Those sharp, rough shells fastened to rocks in our tide pool belong to animals called barnacles. Barnacles often live on rocks so high that they are left dry by the low tide. Then they close their shells and wait for the water to cover them before they can have anything to eat.

There in the pool, too, are tubes built by little worms with red gills. They cannot come out and crawl away, like the worms you found burrowing in the beach.

What are those pretty, checkered mats? They are the homes of creatures so plantlike in appearance that they have been given a name meaning "moss animals." Some of their relatives live on the seaweeds that float in Holiday Bay.

Sponges also are animals, even though they look like plants in the pool. Some are green, while others are yellow or pink. Each sponge has a great many tiny mouths, through which it sucks in water and food. When it has eaten as much as it can, it sends the water out through another larger hole.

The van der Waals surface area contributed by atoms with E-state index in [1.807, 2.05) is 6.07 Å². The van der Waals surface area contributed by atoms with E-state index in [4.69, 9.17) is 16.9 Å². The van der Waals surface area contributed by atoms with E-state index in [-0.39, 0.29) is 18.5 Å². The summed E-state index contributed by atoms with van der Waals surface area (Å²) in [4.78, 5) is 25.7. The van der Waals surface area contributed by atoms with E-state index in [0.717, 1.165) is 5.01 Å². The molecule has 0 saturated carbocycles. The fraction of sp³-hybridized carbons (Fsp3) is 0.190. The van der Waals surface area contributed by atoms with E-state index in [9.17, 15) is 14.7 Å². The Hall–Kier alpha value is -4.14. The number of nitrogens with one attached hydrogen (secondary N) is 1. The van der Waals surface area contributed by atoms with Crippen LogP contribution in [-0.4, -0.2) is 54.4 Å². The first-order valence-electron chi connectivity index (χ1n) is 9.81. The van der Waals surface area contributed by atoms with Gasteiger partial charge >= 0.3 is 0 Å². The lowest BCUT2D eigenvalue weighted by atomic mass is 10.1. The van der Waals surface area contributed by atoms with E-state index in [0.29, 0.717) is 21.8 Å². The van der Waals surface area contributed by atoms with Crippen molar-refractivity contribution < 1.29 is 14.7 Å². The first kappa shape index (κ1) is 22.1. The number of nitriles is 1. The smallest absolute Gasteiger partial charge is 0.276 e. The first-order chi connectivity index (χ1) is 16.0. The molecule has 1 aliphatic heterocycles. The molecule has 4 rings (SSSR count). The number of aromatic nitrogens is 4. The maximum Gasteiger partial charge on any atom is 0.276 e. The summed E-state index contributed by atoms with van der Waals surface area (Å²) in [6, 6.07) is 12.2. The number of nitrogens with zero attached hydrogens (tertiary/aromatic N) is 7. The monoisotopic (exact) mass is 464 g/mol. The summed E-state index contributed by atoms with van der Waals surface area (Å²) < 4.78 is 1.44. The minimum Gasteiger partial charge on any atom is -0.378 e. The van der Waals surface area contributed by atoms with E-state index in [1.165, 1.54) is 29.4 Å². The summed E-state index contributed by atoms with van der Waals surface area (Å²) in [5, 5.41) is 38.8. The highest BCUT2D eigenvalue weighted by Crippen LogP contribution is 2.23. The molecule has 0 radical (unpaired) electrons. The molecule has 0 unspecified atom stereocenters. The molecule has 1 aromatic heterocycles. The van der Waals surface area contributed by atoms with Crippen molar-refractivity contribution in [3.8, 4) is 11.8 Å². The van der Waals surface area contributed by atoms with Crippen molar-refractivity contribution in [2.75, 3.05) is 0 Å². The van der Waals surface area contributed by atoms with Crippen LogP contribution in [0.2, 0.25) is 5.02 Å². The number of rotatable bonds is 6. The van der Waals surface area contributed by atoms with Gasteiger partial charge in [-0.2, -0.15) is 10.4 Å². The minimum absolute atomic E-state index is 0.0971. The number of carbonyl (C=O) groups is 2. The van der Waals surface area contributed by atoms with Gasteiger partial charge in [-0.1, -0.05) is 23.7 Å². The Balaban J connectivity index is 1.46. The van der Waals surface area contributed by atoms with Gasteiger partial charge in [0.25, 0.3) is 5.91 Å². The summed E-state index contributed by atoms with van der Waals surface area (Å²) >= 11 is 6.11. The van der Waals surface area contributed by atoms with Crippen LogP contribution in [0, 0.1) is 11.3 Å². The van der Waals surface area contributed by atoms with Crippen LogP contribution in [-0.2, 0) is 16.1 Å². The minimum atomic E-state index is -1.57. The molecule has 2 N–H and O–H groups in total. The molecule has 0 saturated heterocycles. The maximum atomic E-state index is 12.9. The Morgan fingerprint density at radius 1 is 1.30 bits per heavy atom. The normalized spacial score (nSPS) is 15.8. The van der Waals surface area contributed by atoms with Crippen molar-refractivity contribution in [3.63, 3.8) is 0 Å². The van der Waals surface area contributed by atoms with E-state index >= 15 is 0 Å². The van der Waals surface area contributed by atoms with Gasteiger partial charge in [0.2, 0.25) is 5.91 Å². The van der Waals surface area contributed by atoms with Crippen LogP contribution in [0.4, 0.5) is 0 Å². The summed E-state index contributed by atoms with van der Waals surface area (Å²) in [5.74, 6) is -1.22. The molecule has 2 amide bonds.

In a shady corner of the pool are some large sea anemones (a-nem'-o-nies). Some of them have been scared by a crab. They have shut their mouths and drawn in their tentacles and now look like red and green tomatoes sitting in the water. Other anemones were not frightened by the crab. They sit in the shelter of the floating seaweeds with their mouths open and their fluffy tentacles out, ready to catch food.


Some sea anemones in a corner of the tide pool.

Though it is pretty and flowerlike and is named for a flower, the sea anemone is an animal. It is a relative of the corals that build banks and reefs in the sea near Florida. Other relatives are the pale pink jellyfish that swim in the shallows of Holiday Bay.